Although this week's decline was moderate, I still feel that a correction between now and the end of Q1 2020 is likely amidst a tug of war between good news and bad news.

    Generally, corrections are healthy for markets and more common than most realize. Only twice in the last 38 years have we had years WITHOUT a correction (1995 and 2017). The last time we saw one was in March 2020, so we could be well overdue.

    Corrections are healthy market behavior and could be an excellent buying opportunity for what should be a great second half of the year.

    Therefore, to sum it up:

    While there is long-term optimism, there are short-term concerns. A short-term correction between now and Q1 2021 is possible. I don't think that a decline above ~20%, leading to a bear market will happen.

    I hope everyone has a great day. Best of luck, and happy trading!

    Time to Wager - Is the Dow Over/Under 31,000 Before the End of January?

    Figure 1- Dow Jones Industrial Average $INDU

    Is it possible to choose "push" on this gamble?

    I have too many short-term questions and concerns about the Dow Jones to unequivocally say it's overheated like the Russell or tech IPOs, or if it's at the right buying level.

    Although the Dow's RSI is comparable to the Nasdaq's on the surface, it has also not exceeded overbought levels as much.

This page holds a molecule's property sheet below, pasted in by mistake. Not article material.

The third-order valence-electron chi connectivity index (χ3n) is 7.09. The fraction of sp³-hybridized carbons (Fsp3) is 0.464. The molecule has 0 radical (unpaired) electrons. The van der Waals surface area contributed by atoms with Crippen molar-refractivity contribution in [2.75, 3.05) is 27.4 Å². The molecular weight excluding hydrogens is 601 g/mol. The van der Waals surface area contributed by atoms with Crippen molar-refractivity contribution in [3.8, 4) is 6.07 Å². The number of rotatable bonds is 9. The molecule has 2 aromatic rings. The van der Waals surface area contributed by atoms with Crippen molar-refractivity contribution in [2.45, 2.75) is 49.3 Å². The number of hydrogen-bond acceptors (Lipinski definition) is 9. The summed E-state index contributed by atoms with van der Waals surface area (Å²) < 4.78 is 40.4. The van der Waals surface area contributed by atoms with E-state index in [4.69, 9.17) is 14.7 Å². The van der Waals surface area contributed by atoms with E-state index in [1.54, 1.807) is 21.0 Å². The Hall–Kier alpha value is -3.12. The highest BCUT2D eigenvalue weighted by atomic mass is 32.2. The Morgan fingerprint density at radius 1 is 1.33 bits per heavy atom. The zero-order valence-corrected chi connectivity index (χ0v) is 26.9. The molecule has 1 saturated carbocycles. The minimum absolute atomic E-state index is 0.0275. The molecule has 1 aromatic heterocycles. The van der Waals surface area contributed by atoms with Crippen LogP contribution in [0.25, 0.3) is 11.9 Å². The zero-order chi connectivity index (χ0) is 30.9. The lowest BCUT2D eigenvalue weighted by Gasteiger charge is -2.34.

I do like the Dow's decline this week. But I'd like to see a more profound dip before buying back in.

    If someone wanted to make an over/under bet with me on the Dow's 31,000 level by the end of January, the truth is I'd probably choose "push." You'd have better luck betting on the AFC Championship game this year (but only if Mahomes plays).

    I don't like how COVID-19 is trending (who does?), I am disappointed in the vaccine roll-out (although it's improving), and I am concerned about short-term economic and political headwinds. But I think it's more likely than not that the Dow hovers around 31,000 by month's end rather than make any significant move upwards or downwards. It is very hard right now to make a conviction call on this index.

    If and when there is a drop in the index, it probably won't be anything like we saw back in March 2020.

    While a 35,000 call to close out 2021 is a bit aggressive, the second half of 2021 could show robust gains for the index once vaccines are available to the general public.

    With so much uncertainty, the call on the Dow stays a HOLD. I am closely monitoring the RSI if it exceeds 70.

    For an ETF that looks to directly correlate with the Dow's performance, the SPDR Dow Jones ETF (DIA) is a strong option.

    Thank you for reading today’s free analysis. If you would like to receive daily premium follow-ups, I encourage you to sign up for my Stock Trading Alerts to also benefit from the trading action described - the moment it happens. The full analysis includes more details about current positions and levels to watch before deciding to open any new ones or where to close existing ones.

    Thank you.

    Matthew Levy, CFA
    Stock Trading Strategist

  • Stocks Decline - Don’t get Caught

    January 15, 2021, 9:22 AM

    This market reminds me of the days leading up to Christmas Eve 2018. For those who don’t remember, it was a pretty dark day for those trading in financial markets.

    I was in the office, alone, and felt particularly responsible for my clients that day. You see, since October of that year, markets had been in a tailspin lower.